A rustic bread with a rich, almost caramel flavor. Great for sandwiches or toast!
With any bread, you first need to activate the yeast. Empty the yeast package into a small bowl. Add 1/2 teaspoon of sugar and 1/2 cup of luke warm water. Stir and let it sit. In about 10 minutes it will look foamy and thick. You've activiated the yeast!
While the yeast is working, sift the flours and salt together into the mixing bowl of a mixer that is fitted with a bread hook.
Pour in the beer and the yeast and start on low (otherwise the flour will go all over the place), slowly turning up the speed. As the ingredients blend, the dough will pull away from the sides of the bowl and start to slap on the edges.
Note - the alcohol will cook out of the beer. All you will be left with is the rich malty flavor of the dark beer.
Turn off the mixer and pinch the dough. If it's sticky, add a little more flour and start mixing again.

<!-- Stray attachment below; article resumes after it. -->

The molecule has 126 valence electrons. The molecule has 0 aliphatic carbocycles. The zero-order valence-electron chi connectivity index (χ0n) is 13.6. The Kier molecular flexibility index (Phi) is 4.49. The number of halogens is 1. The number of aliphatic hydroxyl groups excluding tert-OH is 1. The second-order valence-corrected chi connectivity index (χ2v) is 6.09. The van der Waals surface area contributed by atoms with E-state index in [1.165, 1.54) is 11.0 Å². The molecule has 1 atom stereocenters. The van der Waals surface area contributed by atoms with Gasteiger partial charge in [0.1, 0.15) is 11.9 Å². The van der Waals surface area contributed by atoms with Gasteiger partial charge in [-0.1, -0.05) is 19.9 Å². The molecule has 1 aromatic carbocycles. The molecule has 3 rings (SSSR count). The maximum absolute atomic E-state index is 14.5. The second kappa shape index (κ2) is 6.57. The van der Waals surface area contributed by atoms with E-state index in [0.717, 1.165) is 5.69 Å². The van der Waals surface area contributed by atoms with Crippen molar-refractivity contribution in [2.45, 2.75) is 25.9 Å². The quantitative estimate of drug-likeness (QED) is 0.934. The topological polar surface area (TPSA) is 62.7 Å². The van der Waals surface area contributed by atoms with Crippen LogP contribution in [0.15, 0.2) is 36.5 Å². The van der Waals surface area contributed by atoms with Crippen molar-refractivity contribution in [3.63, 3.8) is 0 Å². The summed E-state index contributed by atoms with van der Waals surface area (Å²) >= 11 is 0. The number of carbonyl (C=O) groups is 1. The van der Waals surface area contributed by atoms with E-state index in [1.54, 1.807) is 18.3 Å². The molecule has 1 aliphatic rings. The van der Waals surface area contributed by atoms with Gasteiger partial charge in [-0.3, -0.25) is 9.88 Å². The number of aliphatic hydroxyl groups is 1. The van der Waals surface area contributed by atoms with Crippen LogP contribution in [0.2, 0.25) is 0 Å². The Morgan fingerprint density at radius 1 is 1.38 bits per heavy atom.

Once it's a soft dough, continue to knead with the dough hook for 5 minutes.
Turn off the mixer, pull the dough off the hook.
Let it rest about 2 minutes, then knead for another 2 or three minutes. Remove the dough and place in a greased bowl.
Cover with a warm, damp cloth and place it on the top of the refrigerator or the back of the stove. It needs warmth to rise.
After it rises to about double in bulk, (about 2 to 3 hours) punch it down, squeeze it and pull it a little. Shape into a loaf and place on a stone. Allow it to rise another hour or so.
Bake at 425° (Be sure to preheat the oven) for about 45 minutes to an hour. It will be golden and sound hollow when you tap on it. It should feel light when you lift it.
Set it on a rack to cool. Resist the temptation to cut it and have a bite! There is a lot of steam inside those crusty walls. If you cut too soon that steam forms little moisture pockets and gives the bread little bits of gummy texture.
But once it's cool enough to hold it in your hand longer than a minutes, it's cool enough to cut. Slather a piece with some butter and take a bite!